For example, suppose XYZ Corp. has set aside $2.5 million plans to pay out a $2.50 dividend on December 8 to all of its shareholders on record as of December 1 where there are one million shares outstanding. Furthermore, the stock is planning to have a two-for-one stock split on December 6. Since the split happens five days after the record date, all those newly created shares will not be eligible for the dividend on December 8.
As for situations when the stock split occurs before a dividend record date, the dividend will for the most part be paid out for the newly created shares as well. Except that the dividend likely will be split compared to previous time periods. This is due to the fact that companies want to maintain the amount of dividends issued. For example, suppose that ABC Corp has originally set aside $2.5 million plans to pay out its quarterly $2.50 dividend on December 8 to all of its shareholders on record as of December 1 that own the one million shares outstanding. Since the board of directors authorized a stock split on November 31, the company will be taking the $2.5 million and then issuing a $1.25 dividend to the holders of its two million shares outstanding.
Typically, to avoid complication, a company will not have a dividends issue and a stock split around the same time. Effectively though, in situations where a dividend and a split occur, the shareholders who hold throughout this period will be paid the same amount in total dividends whether there was a split or no
A corporate action in which a company's existing shares are divided into multiple shares. Although the number of shares outstanding increases by a specific multiple, the total dollar value of the shares remains the same compared to pre-split amounts, because no real value has been added as a result of the split.
nvestopedia explains Stock Split For example, in a 2-for-1 split, each stockholder receives an additional share for each share he or she holds.
One reason as to why stock splits are performed is that a company's share price has grown so high that to many investors, the shares are too expensive to buy in round lots.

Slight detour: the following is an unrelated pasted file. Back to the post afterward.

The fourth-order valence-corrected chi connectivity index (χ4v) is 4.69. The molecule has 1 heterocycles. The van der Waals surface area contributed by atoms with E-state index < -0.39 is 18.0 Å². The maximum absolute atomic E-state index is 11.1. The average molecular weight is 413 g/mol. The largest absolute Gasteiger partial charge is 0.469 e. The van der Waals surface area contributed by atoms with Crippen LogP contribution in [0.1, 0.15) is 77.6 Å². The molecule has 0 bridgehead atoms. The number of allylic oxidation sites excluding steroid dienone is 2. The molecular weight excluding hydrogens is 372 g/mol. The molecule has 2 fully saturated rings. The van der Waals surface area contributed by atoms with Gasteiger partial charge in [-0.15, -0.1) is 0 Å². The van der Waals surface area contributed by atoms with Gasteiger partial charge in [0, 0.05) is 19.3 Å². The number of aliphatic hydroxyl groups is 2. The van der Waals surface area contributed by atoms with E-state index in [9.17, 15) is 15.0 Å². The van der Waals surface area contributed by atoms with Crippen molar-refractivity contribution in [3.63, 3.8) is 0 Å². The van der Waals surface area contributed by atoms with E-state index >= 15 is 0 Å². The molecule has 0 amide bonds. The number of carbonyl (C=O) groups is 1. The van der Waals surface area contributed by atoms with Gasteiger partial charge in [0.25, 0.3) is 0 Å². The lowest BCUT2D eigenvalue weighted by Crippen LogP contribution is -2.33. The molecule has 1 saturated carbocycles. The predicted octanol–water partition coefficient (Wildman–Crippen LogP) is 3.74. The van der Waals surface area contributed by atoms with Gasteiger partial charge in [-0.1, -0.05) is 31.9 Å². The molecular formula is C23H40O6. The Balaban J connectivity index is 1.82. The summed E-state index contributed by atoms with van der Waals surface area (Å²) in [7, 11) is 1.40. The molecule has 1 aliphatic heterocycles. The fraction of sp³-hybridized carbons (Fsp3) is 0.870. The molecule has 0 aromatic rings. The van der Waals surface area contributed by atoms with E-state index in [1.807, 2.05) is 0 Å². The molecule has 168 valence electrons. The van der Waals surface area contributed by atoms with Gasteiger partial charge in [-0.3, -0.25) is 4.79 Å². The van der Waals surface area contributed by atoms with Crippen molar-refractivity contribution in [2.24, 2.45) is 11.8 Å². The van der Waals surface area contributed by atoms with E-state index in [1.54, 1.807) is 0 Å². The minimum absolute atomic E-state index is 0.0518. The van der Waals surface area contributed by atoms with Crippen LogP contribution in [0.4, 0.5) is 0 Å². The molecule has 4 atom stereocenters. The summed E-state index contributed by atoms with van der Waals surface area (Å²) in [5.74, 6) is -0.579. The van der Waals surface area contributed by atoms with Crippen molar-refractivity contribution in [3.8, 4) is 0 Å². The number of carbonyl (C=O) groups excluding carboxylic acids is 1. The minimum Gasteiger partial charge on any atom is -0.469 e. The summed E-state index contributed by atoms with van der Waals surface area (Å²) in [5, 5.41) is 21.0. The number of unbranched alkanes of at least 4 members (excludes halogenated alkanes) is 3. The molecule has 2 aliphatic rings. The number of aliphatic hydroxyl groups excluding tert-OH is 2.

For example, if a XYZ Corp.'s shares were worth $1,000 each, investors would need to purchase $100,000 in order to own 100 shares. If each share was worth $10, investors would only need to pay $1,000 to own 100 shares.
While a stock's value is not found in its price, companies know that the price is a major psychological indicator of value. A stock split is designed to give the impression that a stock is more affordable by allowing investors to buy more shares for less money.
Definition 1. A stock split is simply one share of stock being split into more shares. The size of the split is set by the company and represented with a ratio. A 1:2 stock split means that 1 share is split in to two shares. A 1:10 split means that 1 share is split in to 10. No Change in Value 2. If a stock split takes place, the investor who held shares prior to the split does not lose or gain money. Just as a $10 bill can be split in to two $5 bills without any gain or loss in value, a stock can do the same. Why Split 3. Companies know that smaller investors want to pay less to get more shares, so by pricing their stock at an affordable level, it allows the individual investor to buy more shares without actually getting more. Shares Available 4. When a stock split takes place, the amount of shares that are for sale to the public increases. When a 1:2 stock split takes place, the amount of shares being offered to the public doubles. Reverse Split 5. A stock that is only a few dollars per share risks being seen as a penny stock (speculative securities of very small companies priced below $5), by the public. To combat that, a reverse stock split may take place where a company will make multiple shares in to one share. For example, a 2:1 reverse split is when 2 shares are made in to one. The price of the share doubles and the amount of shares available to the public is reduced by 50%.
Answer: A stock split is essentially when a company increases the number of shares. For example, if you owned 25 shares of XYZ at $15 per share, and there was a 2-1 stock split, you would then own 50 shares worth $7.50 each. Why do companies issue splits if you still have the same amount of money?
Liquidity. Some companies believe that their stock should be inexpensive so more people can buy it. This creates a condition where more of the company's stock is bought and sold (this is called "increased liquidity"). The problem, in theory, is that the increased activity will also leads to bigger gains and drops in the stock, making it more volatile.
Many investors believe splits are a good thing. (Their thinking goes "Well, if the stock was at $15, and now it's at $7.50, it has to go back up to where it was!) This is wrong. The stock is where it was... remember that each share now represents half of the equity in the company that it did before the split. That means that each share is entitled to half the dividend, half the earnings, and half of the assets that it once was.
A few corporations have been famous for their no-split policies. The Washington Post has traded well into the $600 per share range, and Berkshire Hathaway, which was at $8 a share in the 1960's, has traded as high as $150,000. This has created the welcome condition of a stable shareholder base.